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Frank Lloyd Wright Teaches Lessons in Earthquake Preparedness

The staggering destruction wrought by last week's earthquake in Japan, the full scope of which is yet to be determined, recalls other disasters from Japan's history. The Great Kant? earthquake of 1923, which measured a magnitude 7.9, killed more than 100,000 people and devastated Tokyo. Frank Lloyd Wright's then recently completed Imperial Hotel (above) sustained substantial damage, but was among the few buildings in Tokyo left standing after the quake and ensuing fire. Water from the decorative pools lining the courtyard was used to quell fires in the surrounding buildings; extra steel in the frame prevented a roof collapse. In the aftermath, one of the hotel's principal investors sent a telegram to Wright exclaiming: "Hotel stands undamaged as monument to your genius. Congratulations." That wasn't quite true, in fact, as several floors buckled and stonework fell from the facade, but after Wright passed the telegram to reporters, the story stuck. That perceived success earned Wright a reputation as a stout builder, but by 1968 the fundamental failings of the Imperial Hotel structure led to its demolition. Principal among its shortcomings was a shallow foundation set on loose wet soil, which Wright designed to float on the mud "like a battleship floats on salt water" in the event of an earthquake. Instead, the foundation sank irrecoverably into the silt, but that doesn't mean lessons weren't learned from the Imperial Hotel's successes and failures.



In 1981, the Japanese government revised the building codes for new construction to include provisions to alleviate the effects of an earthquake. The new requirements called for rubber dampers, hydraulic shock absorbers, and "base isolation pads," designed using the same "battleship" principle that Wright presumed would protect the Imperial from earthquake. The base isolation pads allow the structure to remain upright while the ground shifts laterally underneath (above). In 1995, the 6.8 magnitude Kobe earthquake struck, claiming 6,000 lives. Though tragic, this death toll was a marked improvement over the 1923 quake, despite drastically increased population density, in part thanks to the improved building techniques.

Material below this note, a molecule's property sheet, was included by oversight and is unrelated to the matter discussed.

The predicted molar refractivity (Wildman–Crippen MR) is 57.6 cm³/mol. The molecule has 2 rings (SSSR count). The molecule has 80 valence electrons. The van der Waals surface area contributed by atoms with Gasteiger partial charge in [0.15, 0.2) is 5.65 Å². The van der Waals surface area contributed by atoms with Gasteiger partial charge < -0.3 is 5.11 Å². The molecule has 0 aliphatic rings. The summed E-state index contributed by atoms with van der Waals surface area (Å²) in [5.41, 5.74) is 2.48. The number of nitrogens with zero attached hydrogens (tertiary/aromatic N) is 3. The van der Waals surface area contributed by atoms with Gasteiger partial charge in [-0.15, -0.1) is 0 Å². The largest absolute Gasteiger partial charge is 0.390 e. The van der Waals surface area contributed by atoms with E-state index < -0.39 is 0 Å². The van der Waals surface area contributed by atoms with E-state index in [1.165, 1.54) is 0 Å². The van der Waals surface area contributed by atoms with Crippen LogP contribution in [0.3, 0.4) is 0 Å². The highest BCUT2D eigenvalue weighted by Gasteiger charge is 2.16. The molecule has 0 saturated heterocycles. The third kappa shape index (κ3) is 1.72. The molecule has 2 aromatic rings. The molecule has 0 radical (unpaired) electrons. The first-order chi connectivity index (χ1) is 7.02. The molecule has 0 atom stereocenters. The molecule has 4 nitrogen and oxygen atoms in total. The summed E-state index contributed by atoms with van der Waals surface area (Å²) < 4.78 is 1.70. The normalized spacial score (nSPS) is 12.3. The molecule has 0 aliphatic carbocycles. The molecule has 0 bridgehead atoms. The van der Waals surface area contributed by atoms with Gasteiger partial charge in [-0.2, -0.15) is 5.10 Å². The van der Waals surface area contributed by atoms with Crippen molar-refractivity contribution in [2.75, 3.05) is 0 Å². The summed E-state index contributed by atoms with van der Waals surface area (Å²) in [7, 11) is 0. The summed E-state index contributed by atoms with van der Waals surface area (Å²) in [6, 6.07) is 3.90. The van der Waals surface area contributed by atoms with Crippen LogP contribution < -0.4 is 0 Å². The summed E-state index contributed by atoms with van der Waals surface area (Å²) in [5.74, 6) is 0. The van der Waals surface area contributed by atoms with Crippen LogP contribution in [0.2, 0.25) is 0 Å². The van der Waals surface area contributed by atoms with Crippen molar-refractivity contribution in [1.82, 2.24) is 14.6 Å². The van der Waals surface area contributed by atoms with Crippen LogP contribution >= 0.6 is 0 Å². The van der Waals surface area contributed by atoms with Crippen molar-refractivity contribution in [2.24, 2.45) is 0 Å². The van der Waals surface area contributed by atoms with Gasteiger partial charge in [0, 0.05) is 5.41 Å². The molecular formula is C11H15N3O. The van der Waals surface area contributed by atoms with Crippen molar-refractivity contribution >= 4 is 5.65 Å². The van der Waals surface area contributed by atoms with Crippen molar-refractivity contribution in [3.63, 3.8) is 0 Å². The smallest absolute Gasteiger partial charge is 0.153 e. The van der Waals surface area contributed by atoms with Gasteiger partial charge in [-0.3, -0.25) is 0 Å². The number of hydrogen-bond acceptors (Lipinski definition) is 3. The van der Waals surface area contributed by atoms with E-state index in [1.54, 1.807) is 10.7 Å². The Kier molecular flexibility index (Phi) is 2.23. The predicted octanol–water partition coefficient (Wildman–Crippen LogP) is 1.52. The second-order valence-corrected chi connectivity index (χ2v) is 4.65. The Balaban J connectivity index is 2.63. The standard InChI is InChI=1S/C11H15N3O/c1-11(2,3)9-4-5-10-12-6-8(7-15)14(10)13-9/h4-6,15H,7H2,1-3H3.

Still, traditional wood-frame housing and buildings built prior to 1981 fared poorly in the '95 Kobe disaster. Traditional wood-frame houses (above) in the area of the quake were built with heavy tile roofs over wood construction to ward off the heavy winds and rain of Pacific typhoons. During the Kobe earthquake, however, those massively heavy roofs overwhelmed the weakened frames, causing many to collapse. Again, the Japanese improved their building practices, mandating thicker walls and lighter roofs, sacrificing typhoon-resistance for earthquake safety. Wright's Imperial Hotel, with it's steel-reinforced construction, avoided such a fate, while retaining the tile roof. It would be many years before this technology would be feasible for residential building on a wide scale.


Friday's magnitude 9.0 earthquake was more than 180 times stronger than the Kobe earthquake and generated a 33-foot tsunami that overwhelmed the substantial defense systems in place on the coast (video, above), causing massive flooding, sweeping away entire villages, and knocking out the backup diesel generators at the Fukushima nuclear plant, a situation that remains only tenuously under control. This sort of devastating flooding—a destructive force that never tested the Imperial—will be the next challenge for Japanese engineers, architects, and urban planners as the island nation rebuilds its infrastructure, and attempts to sturdy itself against future disasters.
· Frank Lloyd Wright [Google Books]
· Advanced Earthquake Resistant Design Techniques [University at Buffalo]
· Building codes spared Tokyo from wider destruction [ABC News - Australia]
· Tsunami wave crashes over seawall (VIDEO) [YouTube]